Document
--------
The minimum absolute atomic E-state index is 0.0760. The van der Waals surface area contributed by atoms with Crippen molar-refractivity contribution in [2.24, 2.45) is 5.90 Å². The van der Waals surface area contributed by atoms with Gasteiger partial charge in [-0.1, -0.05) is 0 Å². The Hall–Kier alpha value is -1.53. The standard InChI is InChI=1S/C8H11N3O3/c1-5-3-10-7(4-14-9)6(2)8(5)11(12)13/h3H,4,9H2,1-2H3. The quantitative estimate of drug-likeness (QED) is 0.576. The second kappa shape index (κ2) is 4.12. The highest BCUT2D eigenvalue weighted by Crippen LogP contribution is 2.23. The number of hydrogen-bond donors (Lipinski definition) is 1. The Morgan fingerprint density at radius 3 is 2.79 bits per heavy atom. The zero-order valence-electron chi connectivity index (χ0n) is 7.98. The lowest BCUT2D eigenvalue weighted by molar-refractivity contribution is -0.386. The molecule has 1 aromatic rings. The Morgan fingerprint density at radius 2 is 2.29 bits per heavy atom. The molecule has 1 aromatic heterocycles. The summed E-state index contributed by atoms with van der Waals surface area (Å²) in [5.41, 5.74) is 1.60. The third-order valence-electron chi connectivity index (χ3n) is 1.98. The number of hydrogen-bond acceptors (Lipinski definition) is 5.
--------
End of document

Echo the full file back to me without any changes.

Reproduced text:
The minimum absolute atomic E-state index is 0.0760. The van der Waals surface area contributed by atoms with Crippen molar-refractivity contribution in [2.24, 2.45) is 5.90 Å². The van der Waals surface area contributed by atoms with Gasteiger partial charge in [-0.1, -0.05) is 0 Å². The Hall–Kier alpha value is -1.53. The standard InChI is InChI=1S/C8H11N3O3/c1-5-3-10-7(4-14-9)6(2)8(5)11(12)13/h3H,4,9H2,1-2H3. The quantitative estimate of drug-likeness (QED) is 0.576. The second kappa shape index (κ2) is 4.12. The highest BCUT2D eigenvalue weighted by Crippen LogP contribution is 2.23. The number of hydrogen-bond donors (Lipinski definition) is 1. The Morgan fingerprint density at radius 3 is 2.79 bits per heavy atom. The zero-order valence-electron chi connectivity index (χ0n) is 7.98. The lowest BCUT2D eigenvalue weighted by molar-refractivity contribution is -0.386. The molecule has 1 aromatic rings. The Morgan fingerprint density at radius 2 is 2.29 bits per heavy atom. The molecule has 1 aromatic heterocycles. The summed E-state index contributed by atoms with van der Waals surface area (Å²) in [5.41, 5.74) is 1.60. The third-order valence-electron chi connectivity index (χ3n) is 1.98. The number of hydrogen-bond acceptors (Lipinski definition) is 5.